Search This Blog

Monday, January 16, 2012

Chess With Emma

Kasparov and Karpov
I sat at the table to play chess with Emma.  Santa got her a chess/checkers/backgammon board for Christmas.  It was a cheapo folding board with plastic pieces because Santa wasn't sure that Emma would play chess (despite telling me she wanted to learn) once she had a taste of it.  So Santa had his elves whip up a $8.99 multiboard and added it to her pile because Lily's seemed to have grown disproportionately large, and despite it being a bunch of crap she needed, it's all gotta be even.

So we sat, and Emma helped set up the pieces and we got down to the business of playing.  Playing chess with her has been really cool.  She's a quick study.  Actually quicker than I thought she'd be.  She's very bright, I don't mean to make it sound like my expectations were low because she's not bright.  She just has the attention span of a gnat and the patience of. . . well. . . of me.

She moves very cautiously; she doesn't like when her "pawneds" (sic) get killed, or when her "rookies" (sic) get into trouble, and I coach her and show her when I move my pieces what's being threatened and all the different ways she could move her pieces out of danger while gently correcting her nomenclature back to the more accepted "pawns" and "rooks".  And I make trades with her and point out moves where she can take my pieces.  Sometimes those moves come to her without me pointing them out.

This was our third game.  We hadn't completed one yet, but we started early enough that I thought we would tonight. 

Midway through the game I started to threaten her side of the board.  She caught on to her peril quickly.

"I see what you're doing," she said knowingly.
"Do you?" I countered.
"DO you?" I repeated dramatically.
"DO YOU??"
"I grow tired of this," she said, and I laughed.

We traded pieces and she moved her rook back out of danger.  Its edge caught on the seam in the folding board, and several of her pieces tumbled off.  She apologized as we picked them up and replaced them on the board.

"I should get us a better board," I said, "When I got this one I wasn't sure you'd really want to play it."

There was a silence in the room for a minute and Emma looked up at me, her eyes narrowing.

"What do you mean 'when you got this one?'  Santa got this for me."

I took it in stride.  I didn't even lie a huge amount.  I told her I got confused.  That I'd had an old chess board before she was born that was plastic pieces and her mom and I never played so I'd thrown it away.  

She didn't let it go at first, asking a couple other questions which I deflected before we got back to our game.

There is almost no way she bought my pathetic line of shit.  As previously stated, the kid is bright.  Am I trying to kill Santa?  Last year she was a hound of hell on the trail of Santa's mystery, but this year she didn't ask once.  I thought for sure it was because she'd figured it all out and was just keeping quiet thinking that if she unraveled the mystery, the presents would disappear, but then she was spouting the company line and writing presents to Santa and leaving out reindeer food and the whole shebang so I thought we made it one more year. . .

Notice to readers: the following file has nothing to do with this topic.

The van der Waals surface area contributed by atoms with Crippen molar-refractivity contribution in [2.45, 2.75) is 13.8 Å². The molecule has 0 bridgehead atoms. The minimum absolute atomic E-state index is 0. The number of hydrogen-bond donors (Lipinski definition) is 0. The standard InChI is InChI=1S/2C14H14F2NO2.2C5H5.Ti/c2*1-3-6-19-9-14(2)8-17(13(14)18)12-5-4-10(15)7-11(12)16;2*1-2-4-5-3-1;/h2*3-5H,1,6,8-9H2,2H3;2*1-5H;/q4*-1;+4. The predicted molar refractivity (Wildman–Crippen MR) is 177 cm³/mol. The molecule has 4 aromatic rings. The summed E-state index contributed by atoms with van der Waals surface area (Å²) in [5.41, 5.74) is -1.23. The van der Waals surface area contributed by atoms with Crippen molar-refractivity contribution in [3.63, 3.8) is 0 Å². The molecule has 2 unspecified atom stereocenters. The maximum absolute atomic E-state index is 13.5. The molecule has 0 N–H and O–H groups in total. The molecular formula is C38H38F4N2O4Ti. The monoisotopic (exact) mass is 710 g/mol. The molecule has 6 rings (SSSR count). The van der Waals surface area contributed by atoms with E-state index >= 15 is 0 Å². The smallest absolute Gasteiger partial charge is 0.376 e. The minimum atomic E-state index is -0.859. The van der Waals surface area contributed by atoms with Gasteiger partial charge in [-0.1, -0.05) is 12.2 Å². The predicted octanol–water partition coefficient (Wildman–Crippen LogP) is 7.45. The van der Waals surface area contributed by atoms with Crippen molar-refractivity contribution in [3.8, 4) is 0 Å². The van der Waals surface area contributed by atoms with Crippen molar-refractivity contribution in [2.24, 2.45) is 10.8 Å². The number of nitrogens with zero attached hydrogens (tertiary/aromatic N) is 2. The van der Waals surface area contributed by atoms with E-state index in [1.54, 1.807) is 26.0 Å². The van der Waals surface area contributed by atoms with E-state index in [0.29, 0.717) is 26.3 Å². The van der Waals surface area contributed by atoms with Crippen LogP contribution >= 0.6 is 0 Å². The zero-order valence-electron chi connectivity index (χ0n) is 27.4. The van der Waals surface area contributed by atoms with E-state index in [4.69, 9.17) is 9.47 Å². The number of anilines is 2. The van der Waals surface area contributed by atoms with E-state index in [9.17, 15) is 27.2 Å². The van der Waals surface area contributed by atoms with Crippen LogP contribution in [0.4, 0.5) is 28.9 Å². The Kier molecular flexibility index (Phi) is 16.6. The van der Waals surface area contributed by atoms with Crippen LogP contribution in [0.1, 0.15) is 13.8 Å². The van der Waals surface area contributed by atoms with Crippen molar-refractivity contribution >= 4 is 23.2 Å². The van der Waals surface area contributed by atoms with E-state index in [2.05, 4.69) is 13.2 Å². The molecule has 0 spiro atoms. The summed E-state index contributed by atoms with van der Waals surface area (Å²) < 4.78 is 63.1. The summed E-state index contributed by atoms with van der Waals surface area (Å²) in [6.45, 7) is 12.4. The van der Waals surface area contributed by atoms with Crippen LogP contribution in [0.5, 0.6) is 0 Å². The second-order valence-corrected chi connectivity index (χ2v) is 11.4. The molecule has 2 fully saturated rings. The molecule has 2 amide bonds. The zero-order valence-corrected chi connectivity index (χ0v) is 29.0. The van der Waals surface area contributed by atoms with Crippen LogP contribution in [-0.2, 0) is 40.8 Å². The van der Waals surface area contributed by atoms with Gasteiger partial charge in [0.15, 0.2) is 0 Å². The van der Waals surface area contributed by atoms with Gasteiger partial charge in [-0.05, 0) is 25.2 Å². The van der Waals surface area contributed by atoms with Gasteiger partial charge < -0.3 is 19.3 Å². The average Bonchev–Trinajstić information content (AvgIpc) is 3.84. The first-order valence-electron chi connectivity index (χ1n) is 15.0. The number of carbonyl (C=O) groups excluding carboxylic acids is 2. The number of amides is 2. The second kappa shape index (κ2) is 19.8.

Just before Christmas she did ask me point blank, and I dodged and asked her instead what SHE thought.  And I changed the subject and it didn't come up again.  If it were up to me I'd have told her, but I can't tell her unless my wife and I have agreed to it first, and frankly I don't know that Leslie would tell her until her 15th birthday.

So anyway, I possibly killed Santa this evening, and definitely killed my daughter at chess.  This time.


  1. WHAT??? My kids are 24 and 21 and Santa is still alive and well in our house. What is wrong with you??? And teaching your daughter to play chess is awesome.

  2. I think you get 3 brownie points for playing chess, but you lose 2 for trying to kill Santa. Do they even have Brownies in the US? Maybe just Girl Scouts points. In that case, you have to buy several boxes of Girl Scout cookies and let Emma eat them in front of you.

    1. Yeah, Emma was a Brownie. Actually she was a Daisy Scout, THEN a Brownie and then. . . well then we quit because she had so much other stuff going on that we couldn't keep that going. But she did sell Girl Scout cookies for at least three years.

  3. Why do they invent all these occasions and holidays where we have to lie to our kids? At least the Santa thing is only once a year. I am really starting to slip on this tooth fairy business.

    1. She busted me on the tooth fairy already. I blogged about that too somewhere. Yeah, i'm ready to be done with the lie.

  4. Okay, I don't know if it's just cuz it's 7:30 a.m. and I have not yet been to sleep (from last night) but "I grow tired of this" is making me laugh uncontrollably.

  5. It made me laugh too. We do that back and forth thing a lot where I say "REALLY?" or "DO YOU?" in increasingly emphatic tones almost like schtick. I keep waiting for her to say "I grow tired of this" again, but she hasn't yet. It'll make me laugh the next time too.

  6. My good friend told me that she believed in Santa until 8th grade. She came into the house after her basketball practice carrying her new gym bag from Santa and her sister's boyfriend said, "Hey, I was there when your mom bought that bag." Elbow from sister. Heidi replied, "But, Santa brought me this bag..." Connection made, Santa dead. Way to go, Dad. However, I think it is best that you don't let Emma get too old. 8th grade was pushing it.

    1. Agreed. I don't want her getting her driving license still believing. . . like her mother did.